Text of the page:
Read more in this week's New Yorker.

Who Needs Literacy? Only Federal Program Funding School Libraries Eliminated

WASHINGTON, D.C.– The Improving Literacy Through School Libraries program was zeroed out under the Department of Education’s allocation for FY2011 funding (PDF), released today.

Improving Literacy Through School Libraries is the only federal program solely for our nation’s school libraries. This program supports local education agencies in improving reading achievement by providing students with increased access to up-to-date school library materials; well-equipped, technologically advanced school libraries; and professionally certified school librarians.

“This decision shows that school libraries have been abandoned by President Obama and the Department of Education,” Emily Sheketoff, executive director of the American Library Association (ALA) Washington Office, said.

“The Department has withdrawn funding for numerous successful literacy programs in order to launch new initiatives to bolster science, technology, engineering, and math education. Apparently, what the Department of Education fails to realize is that the literacy and research skills students develop through an effective school library program are the very building blocks of STEM education. Withdrawing support from this crucial area of education is an astounding misstep by an Administration that purports to be a champion of education reform.”

Public Libraries Feel Strain of Budget Cuts

McClatchy DC discusses how cuts have affected libraries in various parts of the country.

From the article: "After spurring a surge in public library use nationwide, the tough economy is forcing many branches to cut staff, hours and programming right when many cash-strapped people need them most.

As in previous downturns, Americans turned to their libraries during the Great Recession for free children's programming or to borrow books, movies and music. In 2008, when the economy was in freefall, a record 68 percent of Americans had a library card, and library visits and borrowing spiked as well.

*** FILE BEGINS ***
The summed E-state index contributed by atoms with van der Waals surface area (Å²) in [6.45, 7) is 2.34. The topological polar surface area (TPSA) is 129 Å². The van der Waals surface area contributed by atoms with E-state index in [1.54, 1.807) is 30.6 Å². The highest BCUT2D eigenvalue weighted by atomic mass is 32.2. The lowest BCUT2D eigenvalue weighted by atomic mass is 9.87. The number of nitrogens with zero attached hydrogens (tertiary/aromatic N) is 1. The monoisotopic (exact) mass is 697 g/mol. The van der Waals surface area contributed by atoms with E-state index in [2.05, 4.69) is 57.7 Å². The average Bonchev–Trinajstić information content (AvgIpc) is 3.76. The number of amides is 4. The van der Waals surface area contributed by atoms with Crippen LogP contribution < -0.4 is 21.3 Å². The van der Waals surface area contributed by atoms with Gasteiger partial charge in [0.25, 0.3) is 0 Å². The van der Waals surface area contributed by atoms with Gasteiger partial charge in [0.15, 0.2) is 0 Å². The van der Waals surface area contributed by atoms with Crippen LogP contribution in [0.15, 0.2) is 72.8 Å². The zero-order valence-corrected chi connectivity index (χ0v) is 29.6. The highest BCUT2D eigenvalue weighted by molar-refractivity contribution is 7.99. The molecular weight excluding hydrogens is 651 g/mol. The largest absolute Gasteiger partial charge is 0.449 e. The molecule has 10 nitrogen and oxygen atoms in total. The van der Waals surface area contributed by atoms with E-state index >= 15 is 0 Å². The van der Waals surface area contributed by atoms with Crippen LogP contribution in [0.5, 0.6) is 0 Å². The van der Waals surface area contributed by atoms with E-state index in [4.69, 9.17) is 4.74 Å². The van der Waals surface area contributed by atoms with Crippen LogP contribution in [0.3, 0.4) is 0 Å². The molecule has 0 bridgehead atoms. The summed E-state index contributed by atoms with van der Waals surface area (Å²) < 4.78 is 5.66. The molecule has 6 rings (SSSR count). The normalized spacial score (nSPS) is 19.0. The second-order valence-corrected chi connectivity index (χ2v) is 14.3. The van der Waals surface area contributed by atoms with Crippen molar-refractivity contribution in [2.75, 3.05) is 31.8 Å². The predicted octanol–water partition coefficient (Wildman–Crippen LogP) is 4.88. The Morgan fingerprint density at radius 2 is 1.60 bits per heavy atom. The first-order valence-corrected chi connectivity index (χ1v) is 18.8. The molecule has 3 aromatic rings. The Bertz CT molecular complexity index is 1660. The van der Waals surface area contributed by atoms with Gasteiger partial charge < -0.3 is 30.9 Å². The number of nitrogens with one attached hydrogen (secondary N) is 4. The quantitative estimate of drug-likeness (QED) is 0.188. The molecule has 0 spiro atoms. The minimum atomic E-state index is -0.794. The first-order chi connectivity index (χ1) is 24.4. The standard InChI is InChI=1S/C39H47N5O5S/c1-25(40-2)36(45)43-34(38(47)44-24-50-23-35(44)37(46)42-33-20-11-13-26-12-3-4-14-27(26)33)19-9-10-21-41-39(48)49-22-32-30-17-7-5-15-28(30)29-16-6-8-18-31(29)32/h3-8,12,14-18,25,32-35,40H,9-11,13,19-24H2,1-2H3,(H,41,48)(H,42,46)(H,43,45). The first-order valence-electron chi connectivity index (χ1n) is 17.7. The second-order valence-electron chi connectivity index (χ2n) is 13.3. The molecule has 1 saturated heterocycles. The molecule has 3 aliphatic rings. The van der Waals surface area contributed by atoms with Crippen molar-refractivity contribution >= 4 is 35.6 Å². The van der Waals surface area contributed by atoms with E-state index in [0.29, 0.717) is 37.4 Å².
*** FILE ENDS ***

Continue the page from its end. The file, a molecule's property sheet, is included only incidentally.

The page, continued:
However, a whopping 72 percent of public libraries reported budget cuts this year; 43 percent cut staff as well, according to a recent survey by the Library Journal.

While public libraries rely overwhelmingly on local tax dollars, 19 states cut public library funding this year, and 17 reported library closures, a new American Library Association survey found.

Big-city libraries have been hit hardest. Among those with more than a million annual visitors, roughly 9 in 10 cut budgets and staff. System-wide cuts in their operating hours, on average, amounted to two branch closings, the journal survey found.

Elegy for librarians

Elegy for librarians: After all the budget cutting's done, who'll be around to help us ask the sharper questions?
If librarians seem distracted these days, you can't blame them. They're worried that they'll lose jobs. As cities, counties, public schools and universities all grapple with recessionary budget cuts, libraries look like low-hanging fruit. In this iEverything age, the thinking goes, books are musty relics. And without books, who needs librarians? The truth is that we've never needed them more
[Thanks to Gary for the link!]